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Copper Sulfate Use by Farriers Raises Safety Concerns

The common thrush treatment can be dangerous to farriers, horses and the environment

 


Pictured Above: A gust of wind blew copper sulfate powder into British farrier Samuel David Rice’s right eye, despite the farrier wearing safety glasses. His eye remained swollen shut more than an hour.

When providing hoof care on a regular schedule, many farriers see horses every 6 to 8 weeks and the nature of the footcare business is to provide a solution that works best for a horse within that interval. Yet, bacterial- and fungal-induced diseases such as thrush often thwart those best intentions.

A remedy traditionally has been a mixture of copper sulfate and water to form a paste, packing the compound into the infected area of the hoof. The solution, according to those who utilize the compound, has worked in their practices and provided a cost-effective treatment to the thrush cases they see regularly. Conversely, other professionals deem the practice unsafe for both horse and farrier, and also cite environmental concerns.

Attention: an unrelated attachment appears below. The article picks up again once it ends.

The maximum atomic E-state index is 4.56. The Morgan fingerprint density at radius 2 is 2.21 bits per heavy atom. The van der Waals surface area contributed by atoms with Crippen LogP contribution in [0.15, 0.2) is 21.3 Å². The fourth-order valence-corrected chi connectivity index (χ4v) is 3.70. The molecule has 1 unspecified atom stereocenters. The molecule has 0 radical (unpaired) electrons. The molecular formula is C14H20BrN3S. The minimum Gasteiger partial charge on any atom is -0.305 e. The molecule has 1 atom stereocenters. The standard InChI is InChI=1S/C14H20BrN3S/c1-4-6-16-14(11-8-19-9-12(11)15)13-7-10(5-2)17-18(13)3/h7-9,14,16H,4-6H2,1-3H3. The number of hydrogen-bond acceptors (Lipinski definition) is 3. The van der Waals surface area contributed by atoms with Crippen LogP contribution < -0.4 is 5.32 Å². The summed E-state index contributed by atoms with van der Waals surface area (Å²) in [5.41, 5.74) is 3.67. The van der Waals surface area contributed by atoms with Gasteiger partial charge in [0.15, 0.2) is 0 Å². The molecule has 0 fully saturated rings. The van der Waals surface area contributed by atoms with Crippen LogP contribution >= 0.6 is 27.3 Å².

Farrier Takeaways

  • Educating horse owners about keeping hooves clean in between trims can help reduce the recurrence of thrush and reduce copper sulfate use.
  • Wear gloves and safety glasses when handling copper sulfate to avoid potential irritation.
  • Copper sulfate binds to proteins and enters different organs when inhaled or eaten. It takes between 13 and 33 days for only half of a large dose to be eliminated from the body.

Health Implications

Using a cheap and powerful remedy can be appealing for farriers; however, it is important to remember the negative implications the fungicide can impose, in…

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Laura-handke

Laura Handke

Laura Handke is a Kansas-based freelance writer who is a passionate advocate of modern agricultural prac­tices.

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